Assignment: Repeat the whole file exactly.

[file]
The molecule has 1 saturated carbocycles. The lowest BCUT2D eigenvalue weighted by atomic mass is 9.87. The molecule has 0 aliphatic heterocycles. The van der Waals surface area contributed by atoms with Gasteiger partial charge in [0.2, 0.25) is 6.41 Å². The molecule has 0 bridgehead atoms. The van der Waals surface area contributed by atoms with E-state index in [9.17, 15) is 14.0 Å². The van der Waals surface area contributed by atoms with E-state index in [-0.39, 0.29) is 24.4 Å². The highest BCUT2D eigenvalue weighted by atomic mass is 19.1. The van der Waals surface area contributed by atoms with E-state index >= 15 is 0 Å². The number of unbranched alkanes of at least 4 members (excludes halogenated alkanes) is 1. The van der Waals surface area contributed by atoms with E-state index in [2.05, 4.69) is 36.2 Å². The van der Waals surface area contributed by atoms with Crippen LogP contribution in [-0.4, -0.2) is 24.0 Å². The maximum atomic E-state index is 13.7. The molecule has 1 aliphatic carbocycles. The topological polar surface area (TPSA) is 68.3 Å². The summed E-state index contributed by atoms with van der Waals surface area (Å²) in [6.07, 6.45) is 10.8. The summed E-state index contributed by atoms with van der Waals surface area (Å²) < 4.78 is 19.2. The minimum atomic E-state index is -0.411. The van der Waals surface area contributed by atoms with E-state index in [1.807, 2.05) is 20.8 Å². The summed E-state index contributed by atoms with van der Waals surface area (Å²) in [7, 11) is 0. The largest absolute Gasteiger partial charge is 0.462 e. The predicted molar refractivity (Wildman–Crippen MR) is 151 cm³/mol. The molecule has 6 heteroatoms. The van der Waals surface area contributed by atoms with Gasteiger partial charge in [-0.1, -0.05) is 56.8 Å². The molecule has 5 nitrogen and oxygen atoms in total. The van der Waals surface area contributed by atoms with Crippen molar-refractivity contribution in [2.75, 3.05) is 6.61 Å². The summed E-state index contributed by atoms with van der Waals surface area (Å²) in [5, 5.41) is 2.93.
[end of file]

The molecule has 1 saturated carbocycles. The lowest BCUT2D eigenvalue weighted by atomic mass is 9.87. The molecule has 0 aliphatic heterocycles. The van der Waals surface area contributed by atoms with Gasteiger partial charge in [0.2, 0.25) is 6.41 Å². The molecule has 0 bridgehead atoms. The van der Waals surface area contributed by atoms with E-state index in [9.17, 15) is 14.0 Å². The van der Waals surface area contributed by atoms with E-state index in [-0.39, 0.29) is 24.4 Å². The highest BCUT2D eigenvalue weighted by atomic mass is 19.1. The van der Waals surface area contributed by atoms with E-state index >= 15 is 0 Å². The number of unbranched alkanes of at least 4 members (excludes halogenated alkanes) is 1. The van der Waals surface area contributed by atoms with E-state index in [2.05, 4.69) is 36.2 Å². The van der Waals surface area contributed by atoms with Crippen LogP contribution in [-0.4, -0.2) is 24.0 Å². The maximum atomic E-state index is 13.7. The molecule has 1 aliphatic carbocycles. The topological polar surface area (TPSA) is 68.3 Å². The summed E-state index contributed by atoms with van der Waals surface area (Å²) in [6.07, 6.45) is 10.8. The summed E-state index contributed by atoms with van der Waals surface area (Å²) < 4.78 is 19.2. The minimum atomic E-state index is -0.411. The van der Waals surface area contributed by atoms with E-state index in [1.807, 2.05) is 20.8 Å². The summed E-state index contributed by atoms with van der Waals surface area (Å²) in [7, 11) is 0. The largest absolute Gasteiger partial charge is 0.462 e. The predicted molar refractivity (Wildman–Crippen MR) is 151 cm³/mol. The molecule has 6 heteroatoms. The van der Waals surface area contributed by atoms with Gasteiger partial charge in [-0.1, -0.05) is 56.8 Å². The molecule has 5 nitrogen and oxygen atoms in total. The van der Waals surface area contributed by atoms with Crippen molar-refractivity contribution in [2.75, 3.05) is 6.61 Å². The summed E-state index contributed by atoms with van der Waals surface area (Å²) in [5, 5.41) is 2.93.